NCERT Solutions for Class 12 History Chapter 7 An Imperial Capital: Vijayanagar
Q. Describe the various efforts made by scholars to reconstruct the history of the city and the empire from the ruins of Hampi up to the 19th century.
Ans.Various efforts made by scholars to reconstruct the history of the city and the empire from the ruins of Hampi in the 19th century were:
- Colonel Colin Mackenzie, an engineer, surveyor and cartographer of the East India Company, prepared the first survey map of Hampi in 1800.
- A lot of initial information received by him was based on the memories of priests of the Virupaksha temple and the shrine of Pampadevi.
- Later the photographers started recording the monuments of Hampi which enabled scholars to study them.
- The epigraphists as early as 1836 had started collecting several dozen inscriptions found at this site and other temples at Hampi.
- The historians collated information collected from all these sources with accounts of foreign travellers and relevant literature written in various vernacular languages like
Telugu, Kannada, Tamil and Sanskrit in order to reconstruct the history of the city and the empire.
Q. What have been the methods used to study the ruins of Hampi over the last two centuries? In what way do you think they would have complemented the information provided by the priests of the Virupaksha temple?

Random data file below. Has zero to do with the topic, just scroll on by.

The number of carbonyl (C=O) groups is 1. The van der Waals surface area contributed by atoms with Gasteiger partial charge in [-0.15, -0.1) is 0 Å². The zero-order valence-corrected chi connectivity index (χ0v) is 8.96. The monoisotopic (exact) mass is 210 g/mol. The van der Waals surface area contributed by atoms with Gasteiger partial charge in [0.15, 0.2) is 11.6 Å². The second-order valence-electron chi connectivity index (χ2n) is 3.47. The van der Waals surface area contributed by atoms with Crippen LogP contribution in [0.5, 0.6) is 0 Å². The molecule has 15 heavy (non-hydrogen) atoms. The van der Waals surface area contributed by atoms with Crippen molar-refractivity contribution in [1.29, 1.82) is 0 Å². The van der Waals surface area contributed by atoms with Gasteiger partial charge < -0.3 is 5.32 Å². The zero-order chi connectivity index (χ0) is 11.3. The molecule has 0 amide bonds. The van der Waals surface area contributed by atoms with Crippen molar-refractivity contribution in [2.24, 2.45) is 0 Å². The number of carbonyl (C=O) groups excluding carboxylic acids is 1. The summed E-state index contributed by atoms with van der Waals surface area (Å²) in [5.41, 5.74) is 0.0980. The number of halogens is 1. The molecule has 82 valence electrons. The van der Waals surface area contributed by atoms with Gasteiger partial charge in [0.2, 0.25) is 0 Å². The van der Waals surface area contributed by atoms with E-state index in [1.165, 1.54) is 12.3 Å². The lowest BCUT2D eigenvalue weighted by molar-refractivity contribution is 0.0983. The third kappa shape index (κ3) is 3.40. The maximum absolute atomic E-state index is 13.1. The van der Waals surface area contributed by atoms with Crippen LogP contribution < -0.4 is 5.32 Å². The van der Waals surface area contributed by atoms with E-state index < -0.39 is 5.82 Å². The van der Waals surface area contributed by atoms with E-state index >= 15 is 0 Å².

Ans. The ruins of the Hampi gained prominence when it was came into limelight by Colonel Colin Mackenzie in 1800. The earlier source of information for him was the priest of the Virupaksha temple. The photographers started recording the pictures of the monuments from the year 1856 that helped the scholars to make a detailed analysis of the site. There was also collection of dozens of inscriptions from the site of Virupaksha. Apart from this there are numerous sources of travellers written in Kannada language, Telugu, Tamil and other. All these sources complemented the information provided by the priests.
Q. How were the water requirements of Vijayanagara met?
Ans. The water requirements of the Vijayanagara was met naturally by the basin of the river Tungabhadra. The river flowed in the North-Eastern direction and it was surrounded by the granite hills. The large embankments was built by the rulers of the Vijayanagara for storing the water. There were arrangements made for storing the rain water as the region was arid in nature. There was also an evidence of a very large water tank which came to be known as the Kamalapuram tank.
Q. What do you think were the advantages and disadvantages of enclosing agricultural land within the fortified area of the city?
Ans. Advantages of enclosing the agricultural lands within the city are:
- This led to the regular supply of food grains to the King and its people during the time of seize by an another attacking kingdom.
- It ensured that the peasants did not faced any problem in cultivation due to war and other reasons.
- The collection of land revenue was very easy.
- This system of fortification was very expensive.
- This also increased the expenditure of defense for maintaining a large army for the protection of forts.
Q. What do you think was the significance of the rituals associated with the Mahanavami dibba?